I stumbled on this BBC radio archive programme this evening.
It was originally broadcast in 1961.
Stanley Morison's contributions are particularly entertaining. I had no idea that he was so excitable.
Thanks for this.
Yes, thanks for sharing.
Speaking of Gill and Morrison, there's a treasury of typographical history in 'A Poet in Walton Street' by Simon Nowell-Smith, and the collection of which it forms a part, "Essays Mainly on the 19th Century Presented to Sir Humphrey Ward", 1948, Oxford U Press. The article by Nowell-Smith primarily treats the printing history of Robert Bridges, poet laureate of England at the time. The poet and his wife superintended, exactingly, the typography of his books and Mrs. Bridges worked on a phonetic alphabet based on a half-uncial drawn in the 18th century. (She was also the author of "New Handwriting for Teachers".) Everybody who was anybody in the typographical scene of the early 20th century, including Edward Johnson, Logan Pearsall Smith, Bruce Rogers and D. W. Updike, has a walk-on in this relation, and the marquee fonts are there, too: the Fell types, Baskerville, Fournier, Centaur and Arrighi, Bembo and Blado.
That was really fascinating, thanks!
Gill's devotion to honest work, his charm, his crankiness and his weirdness all come through.
Beatrice Warde talks about how she posed nude as a young woman for Gill. She modestly refers to her legs as interesting to Gill, but there is a provocative woodblock of her as a nude that shows his interest was more --er-- wide ranging. Gill wrote of her "fine American carcass" and she uses the same language jocularly without offense, though it sounds pretty dreadful.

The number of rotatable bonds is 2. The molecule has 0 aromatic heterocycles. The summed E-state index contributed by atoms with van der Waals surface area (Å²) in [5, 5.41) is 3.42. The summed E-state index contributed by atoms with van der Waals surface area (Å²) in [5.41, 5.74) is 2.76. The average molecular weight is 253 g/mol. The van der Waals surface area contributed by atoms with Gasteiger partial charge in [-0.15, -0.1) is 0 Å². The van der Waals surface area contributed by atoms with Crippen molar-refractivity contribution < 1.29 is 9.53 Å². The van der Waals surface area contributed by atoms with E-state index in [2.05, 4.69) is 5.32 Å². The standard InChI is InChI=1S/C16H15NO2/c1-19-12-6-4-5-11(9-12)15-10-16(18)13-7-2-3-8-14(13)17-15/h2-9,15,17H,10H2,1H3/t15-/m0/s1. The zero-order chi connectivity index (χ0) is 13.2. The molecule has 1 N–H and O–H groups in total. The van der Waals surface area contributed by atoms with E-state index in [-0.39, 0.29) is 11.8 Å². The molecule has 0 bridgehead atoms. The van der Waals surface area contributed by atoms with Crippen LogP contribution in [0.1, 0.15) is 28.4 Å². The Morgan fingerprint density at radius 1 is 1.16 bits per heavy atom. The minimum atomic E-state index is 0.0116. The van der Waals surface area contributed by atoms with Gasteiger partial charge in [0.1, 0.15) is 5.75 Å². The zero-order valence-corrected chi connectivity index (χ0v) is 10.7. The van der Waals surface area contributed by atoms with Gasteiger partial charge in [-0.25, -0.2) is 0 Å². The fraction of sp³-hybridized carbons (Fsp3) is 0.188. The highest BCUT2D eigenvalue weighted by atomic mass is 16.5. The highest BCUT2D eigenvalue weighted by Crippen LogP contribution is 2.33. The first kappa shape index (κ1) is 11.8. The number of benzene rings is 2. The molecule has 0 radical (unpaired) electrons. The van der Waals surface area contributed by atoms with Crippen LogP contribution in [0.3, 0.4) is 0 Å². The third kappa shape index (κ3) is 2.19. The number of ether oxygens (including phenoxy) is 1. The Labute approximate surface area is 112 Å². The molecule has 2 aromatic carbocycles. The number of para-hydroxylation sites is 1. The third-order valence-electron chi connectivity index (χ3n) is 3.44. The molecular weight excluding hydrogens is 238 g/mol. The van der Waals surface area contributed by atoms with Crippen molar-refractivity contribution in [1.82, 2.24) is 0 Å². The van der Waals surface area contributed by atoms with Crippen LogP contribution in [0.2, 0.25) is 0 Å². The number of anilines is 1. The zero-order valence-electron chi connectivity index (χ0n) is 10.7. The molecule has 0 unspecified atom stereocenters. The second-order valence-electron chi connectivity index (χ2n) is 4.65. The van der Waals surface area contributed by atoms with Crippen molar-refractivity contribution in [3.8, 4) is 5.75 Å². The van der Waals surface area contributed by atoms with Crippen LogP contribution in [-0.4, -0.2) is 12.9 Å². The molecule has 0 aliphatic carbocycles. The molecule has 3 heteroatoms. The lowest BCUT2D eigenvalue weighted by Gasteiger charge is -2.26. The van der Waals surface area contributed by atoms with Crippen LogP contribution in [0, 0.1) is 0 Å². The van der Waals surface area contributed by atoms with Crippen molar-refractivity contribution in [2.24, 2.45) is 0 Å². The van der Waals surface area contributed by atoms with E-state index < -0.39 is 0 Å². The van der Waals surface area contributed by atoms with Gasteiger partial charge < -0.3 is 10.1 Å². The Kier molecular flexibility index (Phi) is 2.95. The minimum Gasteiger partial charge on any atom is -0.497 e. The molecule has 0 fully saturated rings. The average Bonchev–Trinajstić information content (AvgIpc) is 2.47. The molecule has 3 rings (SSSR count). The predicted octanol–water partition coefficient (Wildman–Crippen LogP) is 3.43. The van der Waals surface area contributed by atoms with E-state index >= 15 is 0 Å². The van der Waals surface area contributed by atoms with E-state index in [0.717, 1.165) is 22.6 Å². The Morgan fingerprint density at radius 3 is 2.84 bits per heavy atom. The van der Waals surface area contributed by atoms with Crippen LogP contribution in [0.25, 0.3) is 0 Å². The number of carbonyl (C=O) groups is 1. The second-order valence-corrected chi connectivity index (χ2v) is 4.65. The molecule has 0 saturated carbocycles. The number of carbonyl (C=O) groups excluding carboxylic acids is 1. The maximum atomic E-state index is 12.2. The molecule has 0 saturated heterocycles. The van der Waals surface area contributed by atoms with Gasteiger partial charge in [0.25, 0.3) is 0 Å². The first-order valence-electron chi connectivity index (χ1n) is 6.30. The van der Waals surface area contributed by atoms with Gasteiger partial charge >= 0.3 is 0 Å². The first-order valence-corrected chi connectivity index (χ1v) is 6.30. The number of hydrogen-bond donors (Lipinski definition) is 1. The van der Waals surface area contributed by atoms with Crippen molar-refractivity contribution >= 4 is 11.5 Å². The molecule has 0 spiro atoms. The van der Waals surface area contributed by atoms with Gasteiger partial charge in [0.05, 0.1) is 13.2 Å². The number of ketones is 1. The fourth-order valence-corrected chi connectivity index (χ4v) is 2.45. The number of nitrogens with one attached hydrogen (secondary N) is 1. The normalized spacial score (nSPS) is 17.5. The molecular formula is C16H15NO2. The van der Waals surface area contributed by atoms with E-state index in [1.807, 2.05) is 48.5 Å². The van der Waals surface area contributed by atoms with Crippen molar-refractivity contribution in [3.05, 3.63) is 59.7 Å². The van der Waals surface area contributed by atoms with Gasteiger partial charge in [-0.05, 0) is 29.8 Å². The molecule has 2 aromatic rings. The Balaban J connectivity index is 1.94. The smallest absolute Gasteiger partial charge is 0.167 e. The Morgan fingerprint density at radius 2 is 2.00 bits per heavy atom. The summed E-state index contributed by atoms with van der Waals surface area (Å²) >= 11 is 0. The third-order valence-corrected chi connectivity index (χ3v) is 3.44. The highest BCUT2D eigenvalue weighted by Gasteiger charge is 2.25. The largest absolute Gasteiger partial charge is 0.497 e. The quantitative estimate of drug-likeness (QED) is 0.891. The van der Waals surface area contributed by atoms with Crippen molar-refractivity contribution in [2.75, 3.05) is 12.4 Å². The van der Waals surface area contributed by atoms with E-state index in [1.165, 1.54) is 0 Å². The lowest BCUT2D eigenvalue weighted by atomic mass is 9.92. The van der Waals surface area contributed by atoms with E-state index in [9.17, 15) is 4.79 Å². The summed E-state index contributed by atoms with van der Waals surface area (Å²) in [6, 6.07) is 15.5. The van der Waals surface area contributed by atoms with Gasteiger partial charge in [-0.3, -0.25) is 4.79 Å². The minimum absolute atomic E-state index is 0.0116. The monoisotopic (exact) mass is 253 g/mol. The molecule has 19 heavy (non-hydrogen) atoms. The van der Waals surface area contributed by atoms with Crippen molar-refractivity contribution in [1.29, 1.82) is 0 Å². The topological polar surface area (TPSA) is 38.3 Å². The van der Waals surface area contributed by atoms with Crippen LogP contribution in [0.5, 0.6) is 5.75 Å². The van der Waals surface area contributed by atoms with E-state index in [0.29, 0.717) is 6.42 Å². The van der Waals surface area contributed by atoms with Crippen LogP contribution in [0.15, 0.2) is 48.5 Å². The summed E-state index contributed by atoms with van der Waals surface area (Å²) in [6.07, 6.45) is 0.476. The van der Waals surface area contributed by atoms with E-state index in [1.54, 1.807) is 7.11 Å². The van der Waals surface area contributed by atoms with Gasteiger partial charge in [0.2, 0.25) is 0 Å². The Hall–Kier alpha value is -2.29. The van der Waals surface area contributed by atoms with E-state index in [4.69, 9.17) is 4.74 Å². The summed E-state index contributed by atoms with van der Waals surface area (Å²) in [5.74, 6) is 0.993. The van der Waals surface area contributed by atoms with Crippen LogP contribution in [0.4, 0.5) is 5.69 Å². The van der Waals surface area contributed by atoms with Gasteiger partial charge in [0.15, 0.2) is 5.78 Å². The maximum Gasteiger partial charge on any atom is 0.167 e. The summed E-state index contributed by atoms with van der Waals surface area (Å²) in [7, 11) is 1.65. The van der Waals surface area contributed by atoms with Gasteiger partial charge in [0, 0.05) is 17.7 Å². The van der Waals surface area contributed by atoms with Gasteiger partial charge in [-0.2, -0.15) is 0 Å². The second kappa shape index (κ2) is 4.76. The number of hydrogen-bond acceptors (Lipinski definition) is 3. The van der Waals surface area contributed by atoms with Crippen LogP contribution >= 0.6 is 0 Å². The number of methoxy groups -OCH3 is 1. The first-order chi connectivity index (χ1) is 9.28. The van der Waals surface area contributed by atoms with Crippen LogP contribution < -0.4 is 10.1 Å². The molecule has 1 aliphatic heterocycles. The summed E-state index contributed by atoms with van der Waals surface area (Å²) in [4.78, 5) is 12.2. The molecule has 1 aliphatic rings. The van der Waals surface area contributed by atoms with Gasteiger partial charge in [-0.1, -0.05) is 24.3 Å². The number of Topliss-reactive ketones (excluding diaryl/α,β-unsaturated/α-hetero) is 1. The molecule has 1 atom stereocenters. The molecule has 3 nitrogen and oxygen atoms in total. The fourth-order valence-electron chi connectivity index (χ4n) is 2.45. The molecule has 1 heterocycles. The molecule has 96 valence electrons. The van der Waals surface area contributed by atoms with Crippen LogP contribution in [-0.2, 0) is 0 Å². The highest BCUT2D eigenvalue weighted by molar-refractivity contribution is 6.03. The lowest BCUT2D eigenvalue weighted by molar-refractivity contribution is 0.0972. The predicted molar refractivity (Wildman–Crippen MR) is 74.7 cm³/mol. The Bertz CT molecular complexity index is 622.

“IM-POSSIBILE!” (Stanley Morison, 26m33s in the program)
Detouring (I was going to say, 'deviating') from the topic of Gill, it's also noted in the Nowell-Smith article that Arrighi, which had lately been recut by Frederick Warde, was given a first trial in a collection of Bridges' poems, 'The Tapestry'. An edition of 150 copies was privately published in November, 1925, by Warde and Stanley Morrison. For this book the poet 'had prevailed upon Mr. Morrison to design an additional character in order to distinguish hard from soft 'g'.' This was a small instance of Bridges' use of special characters, a case of the poet's desire to bend the alphabet into serving his vocal intent.
If there isn't already a book on poets' experiments with phonetics, there ought to be one written.
Eric Gill designed and cut the dedication, "To the King', for a deluxe limited edition of Bridges' 'The Testament of Beauty'. It was printed in red ink. (It's seems minor irony [in view of Gill's politics] that Perpetua Italic seems to have become the go-to typeface for royal wedding invitations. It was used not only for the recent nuptials of Prince William, but also for Chas & Di.)
A follow-up programme, broadcast in 1992, discussing the more contentious aspects of Gill's art: